The concrete for the new bypass was batched from two Gehring Ready-Mix plants, both within approximately two miles (3.2 km) of the paving site. The concrete was a standard state of Nebraska mix design with slump averaging around 1.5 inches (38 mm). Twenty ready-mix trucks supplied concrete to the paver. At the paving site the trucks, mostly two at one time, emptied their 11 cubic yard (8.4 m3) loads into the 9500’s hopper inapproximately 2.5 minutes. The 9500’s 34.7 foot (10.6 m) long belt placed the concrete onto the grade and over dowel baskets set on grade at 16.5 foot (5 m) intervals.
Gehring’s GHP-2800 paver slipformed the new bypass in two 28 foot (8.5 m) wide paving passes. The roadway is 10 inches (254 mm) thick with a four inch (102 mm) integral roll curb on one side of the paving. A front-mounted center bar inserter inserts tie bars every 33 inches (838 mm) for the longitudinal joint.
“We have an engineer come on the job site and give us some control points with a known elevation and a northing and an easting,” Gehring explained. “Then I’ll come in, set up my GPS base station and tie into their control points, make a control file, add that to my surface design, and then I know our elevations will match up with their print. We don’t have to have the job staked out. We have some survey points where we set up the millimeter transmitters, but that’s every 200 feet (61 m). When we set paving hubs, we’d normally have them set every 50 feet (15.2 m) on a straight and 25 feet (7.6 m) on a curve, so we’ve saved a lot of hubs.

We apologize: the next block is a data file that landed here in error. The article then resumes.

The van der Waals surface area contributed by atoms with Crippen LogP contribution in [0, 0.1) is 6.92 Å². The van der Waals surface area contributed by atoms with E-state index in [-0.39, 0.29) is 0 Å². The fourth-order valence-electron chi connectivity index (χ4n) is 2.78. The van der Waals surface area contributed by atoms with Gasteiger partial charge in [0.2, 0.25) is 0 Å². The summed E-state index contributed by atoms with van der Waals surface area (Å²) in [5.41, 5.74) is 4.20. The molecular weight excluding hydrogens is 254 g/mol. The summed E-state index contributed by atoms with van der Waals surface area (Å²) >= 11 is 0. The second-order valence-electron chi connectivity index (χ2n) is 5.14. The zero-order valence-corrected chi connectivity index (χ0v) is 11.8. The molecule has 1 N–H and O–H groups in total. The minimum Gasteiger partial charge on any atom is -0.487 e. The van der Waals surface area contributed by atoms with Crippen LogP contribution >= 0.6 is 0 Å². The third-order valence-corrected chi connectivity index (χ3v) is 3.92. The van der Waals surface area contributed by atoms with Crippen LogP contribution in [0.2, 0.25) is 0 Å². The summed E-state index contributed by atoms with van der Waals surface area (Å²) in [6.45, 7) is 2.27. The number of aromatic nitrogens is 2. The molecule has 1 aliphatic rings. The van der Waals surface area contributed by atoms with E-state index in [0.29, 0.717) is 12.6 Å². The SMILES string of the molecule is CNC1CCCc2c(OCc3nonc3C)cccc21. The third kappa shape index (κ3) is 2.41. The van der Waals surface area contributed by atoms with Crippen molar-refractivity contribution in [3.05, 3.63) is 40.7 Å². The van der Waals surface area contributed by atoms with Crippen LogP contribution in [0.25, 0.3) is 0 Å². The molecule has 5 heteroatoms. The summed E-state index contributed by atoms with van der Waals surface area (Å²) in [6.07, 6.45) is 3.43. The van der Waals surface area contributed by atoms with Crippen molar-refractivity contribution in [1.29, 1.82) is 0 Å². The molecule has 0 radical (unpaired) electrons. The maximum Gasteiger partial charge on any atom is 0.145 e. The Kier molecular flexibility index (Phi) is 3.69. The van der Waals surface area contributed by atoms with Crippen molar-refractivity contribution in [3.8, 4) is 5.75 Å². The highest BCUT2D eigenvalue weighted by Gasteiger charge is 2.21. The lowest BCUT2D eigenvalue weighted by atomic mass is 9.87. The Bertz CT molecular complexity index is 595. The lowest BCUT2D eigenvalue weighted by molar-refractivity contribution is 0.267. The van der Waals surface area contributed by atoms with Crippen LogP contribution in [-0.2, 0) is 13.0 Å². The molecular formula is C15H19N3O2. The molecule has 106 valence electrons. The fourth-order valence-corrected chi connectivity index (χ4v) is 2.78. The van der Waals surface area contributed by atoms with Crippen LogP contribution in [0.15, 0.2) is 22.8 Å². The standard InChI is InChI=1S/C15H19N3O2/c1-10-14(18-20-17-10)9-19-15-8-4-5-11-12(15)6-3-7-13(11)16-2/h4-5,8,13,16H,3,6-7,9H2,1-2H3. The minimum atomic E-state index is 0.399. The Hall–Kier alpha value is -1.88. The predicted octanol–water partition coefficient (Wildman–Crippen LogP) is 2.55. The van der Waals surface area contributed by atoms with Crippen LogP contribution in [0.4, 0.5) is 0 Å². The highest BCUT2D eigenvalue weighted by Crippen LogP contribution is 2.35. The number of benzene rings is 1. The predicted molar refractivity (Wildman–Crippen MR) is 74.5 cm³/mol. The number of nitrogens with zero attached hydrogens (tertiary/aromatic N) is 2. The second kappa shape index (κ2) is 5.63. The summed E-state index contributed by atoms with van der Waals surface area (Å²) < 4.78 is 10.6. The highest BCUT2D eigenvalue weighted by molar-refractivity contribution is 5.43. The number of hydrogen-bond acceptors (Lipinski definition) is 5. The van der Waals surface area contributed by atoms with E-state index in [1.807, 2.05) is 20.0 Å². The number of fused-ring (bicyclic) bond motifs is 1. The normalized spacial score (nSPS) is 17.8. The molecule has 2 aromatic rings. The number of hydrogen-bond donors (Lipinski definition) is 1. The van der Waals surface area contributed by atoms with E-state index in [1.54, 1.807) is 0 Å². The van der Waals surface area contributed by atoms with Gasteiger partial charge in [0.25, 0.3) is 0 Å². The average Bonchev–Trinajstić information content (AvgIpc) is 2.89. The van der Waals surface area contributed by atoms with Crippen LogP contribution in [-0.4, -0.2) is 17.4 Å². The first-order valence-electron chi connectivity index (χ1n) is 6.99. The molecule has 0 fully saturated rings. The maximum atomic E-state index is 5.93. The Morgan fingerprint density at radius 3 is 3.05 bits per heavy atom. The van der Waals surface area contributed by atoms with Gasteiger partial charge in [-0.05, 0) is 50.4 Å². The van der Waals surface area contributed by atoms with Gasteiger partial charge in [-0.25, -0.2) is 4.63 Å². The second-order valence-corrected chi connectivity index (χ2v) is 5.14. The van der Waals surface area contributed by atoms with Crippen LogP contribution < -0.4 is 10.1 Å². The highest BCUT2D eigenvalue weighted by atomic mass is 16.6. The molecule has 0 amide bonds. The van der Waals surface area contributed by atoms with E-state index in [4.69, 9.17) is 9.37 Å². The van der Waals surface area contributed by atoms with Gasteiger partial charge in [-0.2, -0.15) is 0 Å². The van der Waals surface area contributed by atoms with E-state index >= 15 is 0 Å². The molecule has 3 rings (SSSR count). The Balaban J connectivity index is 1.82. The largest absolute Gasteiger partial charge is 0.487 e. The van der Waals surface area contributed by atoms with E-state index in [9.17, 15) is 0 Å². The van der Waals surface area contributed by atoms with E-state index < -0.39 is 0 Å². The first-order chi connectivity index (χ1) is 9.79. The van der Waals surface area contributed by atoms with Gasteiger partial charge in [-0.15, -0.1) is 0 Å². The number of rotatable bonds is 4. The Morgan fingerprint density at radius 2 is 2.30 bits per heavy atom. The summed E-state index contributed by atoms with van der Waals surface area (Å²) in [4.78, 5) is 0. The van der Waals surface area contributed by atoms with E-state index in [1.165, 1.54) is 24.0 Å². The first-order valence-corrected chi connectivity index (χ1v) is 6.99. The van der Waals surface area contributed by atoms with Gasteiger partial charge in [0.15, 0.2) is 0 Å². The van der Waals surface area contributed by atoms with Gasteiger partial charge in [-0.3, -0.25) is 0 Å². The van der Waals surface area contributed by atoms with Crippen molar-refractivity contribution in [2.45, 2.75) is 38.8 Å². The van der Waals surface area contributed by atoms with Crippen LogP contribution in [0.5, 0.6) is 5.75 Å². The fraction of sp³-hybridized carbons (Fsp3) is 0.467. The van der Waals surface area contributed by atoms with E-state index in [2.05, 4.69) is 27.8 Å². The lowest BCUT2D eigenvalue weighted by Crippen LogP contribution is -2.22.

“Our alignment runs off GPS coordinates and the millimeter laser transmitters are getting the tolerances we need to pave. We have two of the Topcon millimeter laser transmitters on the job site, but the machine is only using one at a time. It will control both receivers on the paver and the grade check rover. In fact, just like any laser, it will control any amount of equipment within range. We have our hubs 200 feet (61 m) apart, but because they’re so close to the slab and the paver we are going past the next hub 100 feet (30.5 m) before switching, so really we’re getting 300 feet (91.4 m) out of each transmitter. That seems to be about the maximum for concrete. Trimming is a little different story and I don’t think it would be uncommon to get 500 feet (152.4 m) out of a transmitter on a trimmer.”
Gehring’s switch from stringline to 3D paving has been a relatively easy one with just a few pointers learned along the way. Personnel from GOMACO’s 3D team and Topcon were on hand to help with training and offer tips and suggestions.